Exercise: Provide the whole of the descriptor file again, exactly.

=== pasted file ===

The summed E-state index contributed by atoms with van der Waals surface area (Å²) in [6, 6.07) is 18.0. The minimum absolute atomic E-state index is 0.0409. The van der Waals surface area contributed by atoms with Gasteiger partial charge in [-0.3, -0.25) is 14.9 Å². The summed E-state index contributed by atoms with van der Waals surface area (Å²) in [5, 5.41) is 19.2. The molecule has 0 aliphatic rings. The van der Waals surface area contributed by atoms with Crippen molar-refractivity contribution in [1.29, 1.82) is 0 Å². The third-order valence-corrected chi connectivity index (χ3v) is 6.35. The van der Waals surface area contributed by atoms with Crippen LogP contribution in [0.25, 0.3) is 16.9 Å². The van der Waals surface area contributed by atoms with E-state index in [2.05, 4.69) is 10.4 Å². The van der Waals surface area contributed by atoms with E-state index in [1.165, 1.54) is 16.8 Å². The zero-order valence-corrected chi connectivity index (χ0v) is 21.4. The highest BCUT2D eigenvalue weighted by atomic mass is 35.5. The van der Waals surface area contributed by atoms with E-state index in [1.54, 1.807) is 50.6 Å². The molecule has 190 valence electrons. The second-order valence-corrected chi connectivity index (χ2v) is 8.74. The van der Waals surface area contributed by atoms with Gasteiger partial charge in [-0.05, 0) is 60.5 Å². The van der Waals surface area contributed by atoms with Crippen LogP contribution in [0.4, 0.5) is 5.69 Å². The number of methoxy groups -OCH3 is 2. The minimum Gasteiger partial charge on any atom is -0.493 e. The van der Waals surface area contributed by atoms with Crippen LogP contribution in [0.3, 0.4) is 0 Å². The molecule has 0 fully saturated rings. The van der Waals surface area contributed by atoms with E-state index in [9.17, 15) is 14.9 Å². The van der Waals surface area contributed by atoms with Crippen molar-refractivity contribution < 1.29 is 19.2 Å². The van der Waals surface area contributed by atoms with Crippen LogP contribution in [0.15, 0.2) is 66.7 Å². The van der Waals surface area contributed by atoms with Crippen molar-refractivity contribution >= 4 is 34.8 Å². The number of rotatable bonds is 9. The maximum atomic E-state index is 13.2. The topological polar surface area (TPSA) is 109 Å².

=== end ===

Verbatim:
The summed E-state index contributed by atoms with van der Waals surface area (Å²) in [6, 6.07) is 18.0. The minimum absolute atomic E-state index is 0.0409. The van der Waals surface area contributed by atoms with Gasteiger partial charge in [-0.3, -0.25) is 14.9 Å². The summed E-state index contributed by atoms with van der Waals surface area (Å²) in [5, 5.41) is 19.2. The molecule has 0 aliphatic rings. The van der Waals surface area contributed by atoms with Crippen molar-refractivity contribution in [1.29, 1.82) is 0 Å². The third-order valence-corrected chi connectivity index (χ3v) is 6.35. The van der Waals surface area contributed by atoms with Crippen LogP contribution in [0.25, 0.3) is 16.9 Å². The van der Waals surface area contributed by atoms with E-state index in [2.05, 4.69) is 10.4 Å². The van der Waals surface area contributed by atoms with E-state index in [1.165, 1.54) is 16.8 Å². The zero-order valence-corrected chi connectivity index (χ0v) is 21.4. The highest BCUT2D eigenvalue weighted by atomic mass is 35.5. The van der Waals surface area contributed by atoms with E-state index in [1.54, 1.807) is 50.6 Å². The molecule has 190 valence electrons. The second-order valence-corrected chi connectivity index (χ2v) is 8.74. The van der Waals surface area contributed by atoms with Gasteiger partial charge in [-0.05, 0) is 60.5 Å². The van der Waals surface area contributed by atoms with Crippen LogP contribution in [0.4, 0.5) is 5.69 Å². The number of methoxy groups -OCH3 is 2. The minimum Gasteiger partial charge on any atom is -0.493 e. The van der Waals surface area contributed by atoms with Crippen LogP contribution in [0.3, 0.4) is 0 Å². The molecule has 0 fully saturated rings. The van der Waals surface area contributed by atoms with E-state index in [9.17, 15) is 14.9 Å². The van der Waals surface area contributed by atoms with Crippen molar-refractivity contribution < 1.29 is 19.2 Å². The van der Waals surface area contributed by atoms with Crippen LogP contribution in [0.15, 0.2) is 66.7 Å². The van der Waals surface area contributed by atoms with Crippen molar-refractivity contribution >= 4 is 34.8 Å². The number of rotatable bonds is 9. The maximum atomic E-state index is 13.2. The topological polar surface area (TPSA) is 109 Å².